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  • Rowan Fortune

The Materiality of Chainsaw Man

Review - Chainsaw Man


I do not typically write reviews of animes on this blog, but I do have an overall fondness for the medium and various of its prominent genres. There is one I have been enjoying recently, after seeing clips of it extracted for various humorous video shorts (the bleed of TikTok, which I feel too old to use, onto Instagram and YouTube, which I do sometimes, if guiltily, surf; the stuff is brain rot). It is the aptly named Chainsaw Man.


On the surface this is an utterly and unashamedly silly narrative. It has the same over-the-top penchant for stylized violence and gore as a more recent Tarantino movie might. Its protagonist is a vulgar mockery of the Shōnen manga lead, characters such as the titular hero of Naruto, Natsu Dragneel of Fairy Tail, Gon Freecss of Hunter X Hunter, Monkey D. Luffy of One Piece, or Midoriya Izuku of My Hero Academia. They ae all sufficiently distinct, but nonetheless fit a definite mould, one the main character here, Denji, does not so much depart from as aggressively satirize.


Denji is typically orphaned, typically outcast, typically clownish, and typically on a journey from perceived weakness to being categorically overpowered within the framework of a story built around set-piece fight sequences. But whereas the motive force for those other characters is leadership, status, or altering the world, usually with philosophical and even implicit political ideals attached, Denji’s motivations are all firmly located at the very bottom of Maslow’s hierarchy of needs.


That is, he craves shelter, food, and sex. And really, at least initially, only the maintenance of these things. And this is not incidental, but a running gag of the show. Denji actively derides other characters for seeking revenge, or even having such bold agendas as rescuing a pet cat, not because he rejects their values but because he sees no higher goal that satiating what is essentially necessary to basic human survival. He is often compared to a dog, and if he has a philosophy, it is notably that of Diogenes.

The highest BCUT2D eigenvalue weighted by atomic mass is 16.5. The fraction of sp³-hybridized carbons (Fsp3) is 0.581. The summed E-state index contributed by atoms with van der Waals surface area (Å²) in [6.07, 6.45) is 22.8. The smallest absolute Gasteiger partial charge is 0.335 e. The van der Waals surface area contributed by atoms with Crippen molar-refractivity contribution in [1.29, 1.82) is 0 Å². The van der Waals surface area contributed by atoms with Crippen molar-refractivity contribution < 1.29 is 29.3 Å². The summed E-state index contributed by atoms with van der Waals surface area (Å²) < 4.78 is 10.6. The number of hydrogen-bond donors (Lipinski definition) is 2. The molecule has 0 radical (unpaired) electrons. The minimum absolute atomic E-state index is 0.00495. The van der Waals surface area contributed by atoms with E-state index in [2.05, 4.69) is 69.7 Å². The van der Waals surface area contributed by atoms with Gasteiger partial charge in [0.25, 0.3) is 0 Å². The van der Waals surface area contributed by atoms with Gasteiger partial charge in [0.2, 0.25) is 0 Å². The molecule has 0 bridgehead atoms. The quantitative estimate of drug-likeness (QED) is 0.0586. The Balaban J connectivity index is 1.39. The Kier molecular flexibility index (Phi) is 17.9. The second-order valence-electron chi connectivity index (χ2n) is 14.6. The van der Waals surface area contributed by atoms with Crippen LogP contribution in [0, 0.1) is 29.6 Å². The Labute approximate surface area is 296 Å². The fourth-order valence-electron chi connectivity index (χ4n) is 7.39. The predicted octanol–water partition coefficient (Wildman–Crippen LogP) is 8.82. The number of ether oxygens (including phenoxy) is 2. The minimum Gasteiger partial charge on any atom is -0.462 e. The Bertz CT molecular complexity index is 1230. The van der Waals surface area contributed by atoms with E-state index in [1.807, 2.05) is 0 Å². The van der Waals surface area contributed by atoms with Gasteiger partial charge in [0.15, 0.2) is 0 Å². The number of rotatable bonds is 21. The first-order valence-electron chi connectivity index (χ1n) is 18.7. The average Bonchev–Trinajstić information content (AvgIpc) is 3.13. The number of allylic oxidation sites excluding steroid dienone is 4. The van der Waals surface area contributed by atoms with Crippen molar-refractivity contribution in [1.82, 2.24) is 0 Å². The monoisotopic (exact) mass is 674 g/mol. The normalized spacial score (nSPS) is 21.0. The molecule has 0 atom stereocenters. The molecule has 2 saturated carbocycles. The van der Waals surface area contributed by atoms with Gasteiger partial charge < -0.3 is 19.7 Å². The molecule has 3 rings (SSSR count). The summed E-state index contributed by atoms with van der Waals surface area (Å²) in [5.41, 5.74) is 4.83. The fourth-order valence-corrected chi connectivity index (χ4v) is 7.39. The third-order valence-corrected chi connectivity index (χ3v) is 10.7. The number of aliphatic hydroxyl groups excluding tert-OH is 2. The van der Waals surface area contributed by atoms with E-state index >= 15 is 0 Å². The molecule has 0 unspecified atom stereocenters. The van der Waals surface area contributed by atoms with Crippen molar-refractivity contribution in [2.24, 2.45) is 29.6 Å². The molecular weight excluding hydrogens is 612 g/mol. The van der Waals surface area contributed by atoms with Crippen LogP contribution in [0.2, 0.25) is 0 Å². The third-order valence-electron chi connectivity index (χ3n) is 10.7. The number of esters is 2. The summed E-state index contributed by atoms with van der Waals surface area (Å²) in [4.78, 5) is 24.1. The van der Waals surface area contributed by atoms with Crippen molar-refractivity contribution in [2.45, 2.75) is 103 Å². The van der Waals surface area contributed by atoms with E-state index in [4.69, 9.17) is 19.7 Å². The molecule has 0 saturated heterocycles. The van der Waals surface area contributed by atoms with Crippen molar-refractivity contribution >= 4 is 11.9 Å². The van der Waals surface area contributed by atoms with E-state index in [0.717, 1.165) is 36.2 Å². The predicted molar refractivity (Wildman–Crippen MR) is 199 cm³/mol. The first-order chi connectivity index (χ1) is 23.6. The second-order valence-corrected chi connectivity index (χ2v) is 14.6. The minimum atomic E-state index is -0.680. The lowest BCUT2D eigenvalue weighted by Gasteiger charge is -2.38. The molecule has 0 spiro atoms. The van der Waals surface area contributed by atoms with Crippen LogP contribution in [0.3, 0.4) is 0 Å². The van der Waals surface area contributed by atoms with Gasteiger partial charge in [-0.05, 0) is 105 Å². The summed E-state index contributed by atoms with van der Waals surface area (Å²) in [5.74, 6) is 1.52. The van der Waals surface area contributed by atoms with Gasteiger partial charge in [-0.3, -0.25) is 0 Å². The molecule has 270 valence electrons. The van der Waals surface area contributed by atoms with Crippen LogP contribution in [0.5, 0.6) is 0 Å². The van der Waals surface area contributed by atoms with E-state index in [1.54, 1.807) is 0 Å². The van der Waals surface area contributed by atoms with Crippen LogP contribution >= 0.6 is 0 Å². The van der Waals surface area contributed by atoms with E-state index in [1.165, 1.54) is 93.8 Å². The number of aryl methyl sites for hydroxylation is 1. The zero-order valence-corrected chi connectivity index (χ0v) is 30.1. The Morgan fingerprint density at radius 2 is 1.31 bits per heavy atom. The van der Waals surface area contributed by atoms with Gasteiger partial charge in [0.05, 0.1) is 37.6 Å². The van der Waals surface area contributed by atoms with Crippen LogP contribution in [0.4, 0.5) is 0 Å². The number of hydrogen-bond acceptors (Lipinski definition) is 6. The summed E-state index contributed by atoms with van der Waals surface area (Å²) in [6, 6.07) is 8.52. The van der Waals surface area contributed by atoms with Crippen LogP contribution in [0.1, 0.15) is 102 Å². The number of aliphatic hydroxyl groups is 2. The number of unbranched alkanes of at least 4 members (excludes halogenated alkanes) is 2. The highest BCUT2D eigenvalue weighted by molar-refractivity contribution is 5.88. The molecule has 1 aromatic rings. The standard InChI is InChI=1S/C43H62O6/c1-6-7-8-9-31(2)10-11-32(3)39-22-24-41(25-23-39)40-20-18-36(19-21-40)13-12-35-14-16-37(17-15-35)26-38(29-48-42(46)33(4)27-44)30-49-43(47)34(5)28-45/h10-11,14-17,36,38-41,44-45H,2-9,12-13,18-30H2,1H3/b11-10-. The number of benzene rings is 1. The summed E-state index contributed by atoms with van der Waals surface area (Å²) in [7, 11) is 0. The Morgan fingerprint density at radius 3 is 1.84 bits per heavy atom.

However, this satire is not the principal reason that I find Chainsaw Man so fascinating, although it is amusing as a fan of the general genre. What is so beguiling about it is the understated, and often beautifully animated, sheer materiality of the world and its people in which this ludicrously sensational mockery takes place. Everything about the premise is loud, and the violence complements that volume; only the way in which this is realised is in a world without a conceit of manga and anime exaggeration, a quite quiet world and one with a focus on the minutia of movements and the everyday rituals of social reproduction.


Early on, we watch one character, Aki Hayakawa, attend to his morning routine. (It is a notably popular sequence.) We see him slowly make pour-over coffee in a V60, seat himself on a small balcony, read a newspaper as he drinks his brew and smokes. Aki is often depicted cooking, hanging up clothing, and engaging in similar repetitively mundane activities. In this show, at least outside of the most extreme fights and devilish monsters, everything moves with the weighty plausibleness of reality, from the carefully rendered bounce of the suspension of turning cars to the texture of a hand clasping another.


(As an aside, an entire essay could be written about the place of food and drink in this show.)


The show has an adolescent interest in sexuality, in particular Denji’s entirely teenage obsession with it, but it is oddly also sensual in its delivery of what would generally—in the context of other such anime—be deemed crass fan service. Scenes when Denji flirts with or kisses someone are ponderous, awkward, and often deliberately embarrassing and anticlimactic. The show has a weirdly mature take on the immaturity on which it is sharply focused.